MANCHESTER, NH – Manchester’s evolving biofab cluster will fall short if workers can’t get to education opportunities and jobs, prompting a request for proposals on a transportation equity study related to the project.
The study would be heavy on community outreach engagement, particularly historically marginalized populations in the greater Manchester area, the RFP description issued by The Advanced Regenerative Manufacturing Institute (ARMI) and city says.
The RFP asks for scope of work and fee proposals on a study that would engage the community in defining the challenges associated with access and mobility in greater Manchester, as well as specifically within the Millyard, both now and related to proposed development there.
The study will propose strategies to remove transportation barriers for underserved and marginalized populations in the area. It is sponsored through the U.S. Department of Transportation’s Volpe National Transportation Systems Center.
Proposals are due by 4 p.m. Friday, Nov. 17. The study would begin as soon as possible after award notification and must be completed by April 13.
The city was awarded $44 million in grants last year to create jobs in the biomedical manufacturing field, particularly production and distribution of regenerative tissue and organs, with ARMI the key organization. The cluster is expected to create 7,000 direct jobs, and 40,000 indirect jobs. The grants were part of the Build Back Better Regional Challenge program, and Manchester was one of 21 communities nationwide awarded grants.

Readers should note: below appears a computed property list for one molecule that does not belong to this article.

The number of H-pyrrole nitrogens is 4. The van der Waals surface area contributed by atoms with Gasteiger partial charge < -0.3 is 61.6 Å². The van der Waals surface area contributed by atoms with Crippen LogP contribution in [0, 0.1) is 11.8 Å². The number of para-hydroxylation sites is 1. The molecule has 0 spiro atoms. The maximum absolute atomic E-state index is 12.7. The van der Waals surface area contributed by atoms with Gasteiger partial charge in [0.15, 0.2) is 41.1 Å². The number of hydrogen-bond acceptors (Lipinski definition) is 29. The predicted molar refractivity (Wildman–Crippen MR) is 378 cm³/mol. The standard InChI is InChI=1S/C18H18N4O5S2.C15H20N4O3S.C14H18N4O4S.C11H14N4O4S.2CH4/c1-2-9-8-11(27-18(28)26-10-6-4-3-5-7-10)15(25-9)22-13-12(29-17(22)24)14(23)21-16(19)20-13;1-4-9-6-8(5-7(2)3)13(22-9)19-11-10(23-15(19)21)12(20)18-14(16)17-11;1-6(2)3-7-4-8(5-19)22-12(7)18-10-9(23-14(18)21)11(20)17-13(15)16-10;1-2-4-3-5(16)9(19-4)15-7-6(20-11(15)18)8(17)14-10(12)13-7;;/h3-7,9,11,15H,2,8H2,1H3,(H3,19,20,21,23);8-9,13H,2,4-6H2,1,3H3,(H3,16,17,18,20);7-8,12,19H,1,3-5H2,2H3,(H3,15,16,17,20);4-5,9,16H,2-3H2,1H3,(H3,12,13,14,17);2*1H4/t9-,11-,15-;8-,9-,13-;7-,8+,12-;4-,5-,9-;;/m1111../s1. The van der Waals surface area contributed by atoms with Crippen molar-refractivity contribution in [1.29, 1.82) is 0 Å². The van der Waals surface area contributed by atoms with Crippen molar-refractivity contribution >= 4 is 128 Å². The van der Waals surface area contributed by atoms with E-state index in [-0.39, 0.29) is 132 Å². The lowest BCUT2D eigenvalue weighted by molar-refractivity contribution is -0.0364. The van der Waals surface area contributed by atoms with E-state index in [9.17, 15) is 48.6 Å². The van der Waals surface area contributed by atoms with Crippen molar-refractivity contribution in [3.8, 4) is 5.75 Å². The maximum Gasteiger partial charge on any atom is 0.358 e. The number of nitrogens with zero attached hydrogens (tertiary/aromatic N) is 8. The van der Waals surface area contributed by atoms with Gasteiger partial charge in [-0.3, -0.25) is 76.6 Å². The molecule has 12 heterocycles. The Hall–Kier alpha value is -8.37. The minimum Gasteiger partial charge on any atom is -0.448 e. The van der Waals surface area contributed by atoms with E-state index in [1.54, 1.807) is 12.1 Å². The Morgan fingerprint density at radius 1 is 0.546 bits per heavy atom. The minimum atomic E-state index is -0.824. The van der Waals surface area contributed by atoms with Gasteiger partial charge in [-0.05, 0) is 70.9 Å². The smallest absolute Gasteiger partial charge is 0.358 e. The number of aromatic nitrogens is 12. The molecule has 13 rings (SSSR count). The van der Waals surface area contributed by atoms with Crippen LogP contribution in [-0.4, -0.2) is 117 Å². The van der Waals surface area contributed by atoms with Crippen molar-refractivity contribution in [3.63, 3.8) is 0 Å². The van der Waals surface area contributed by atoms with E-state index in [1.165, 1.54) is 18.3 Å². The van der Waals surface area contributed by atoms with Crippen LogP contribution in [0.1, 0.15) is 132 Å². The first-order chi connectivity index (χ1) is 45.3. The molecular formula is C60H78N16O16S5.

The largest programmatic (non-construction) element of the funding, according to biofab officials, is the Work & Learn Program, which will provide training, work-study programs, and other career and technical education pathways in biofabrication. The program is led by Southern New Hampshire University, the University of New Hampshire, Manchester Community College and ARMI.
“By focusing on removing barriers to access such as technology, transportation, and language, the Work & Learn Program aims to have at least 30 percent of direct new jobs created filled by area residents most in need, increasing their ability to earn a family-supporting wage,” the RFP announcement said.
Transportation access will be a crucial piece to the program’s success, those involved in the project said. “Transportation is one of the key barriers historically underserved and marginalized populations face in accessing family supporting wages,” the announcement said.
The majority of jobs created by the biofabrication cluster will be in the Millyard. The study will also identify and propose strategies to reduce reliance on automobiles within the Millyard to provide congestion relief, improved air quality, and safer streets for pedestrians and cyclists, it said. That aligns with the U.S. Economic Development Administration’s “investment priority” of environmentally sustainable development.
The RFP seeks applicants who are experienced with developing and executing a community outreach and engagement plan, which “is key to the success of the transportation equity study.”
“This will ensure the voices of the community members and their lived experiences are directly incorporated into defining the specific challenges associated with access and mobility” in the area and the Millyard.
The proposal stresses that the design process should remain neutral with regard to eventual proposed solutions, focusing on ensuring that input from communities throughout the area, including those historically marginalized, is effectively represented.
The work will include:
Designing and executing a community outreach and engagement plan “that centers the voices and wisdom of historically underserved and marginalized populations and synthesizes actionable information to inform enhanced transportation equity in greater Manchester.”
Analysis and data reporting to achieve effective, equitable representation of greater Manchester communities, and, in coordination with Volpe, a final report that “identifies themes and proposed solutions for the transportation equity study.”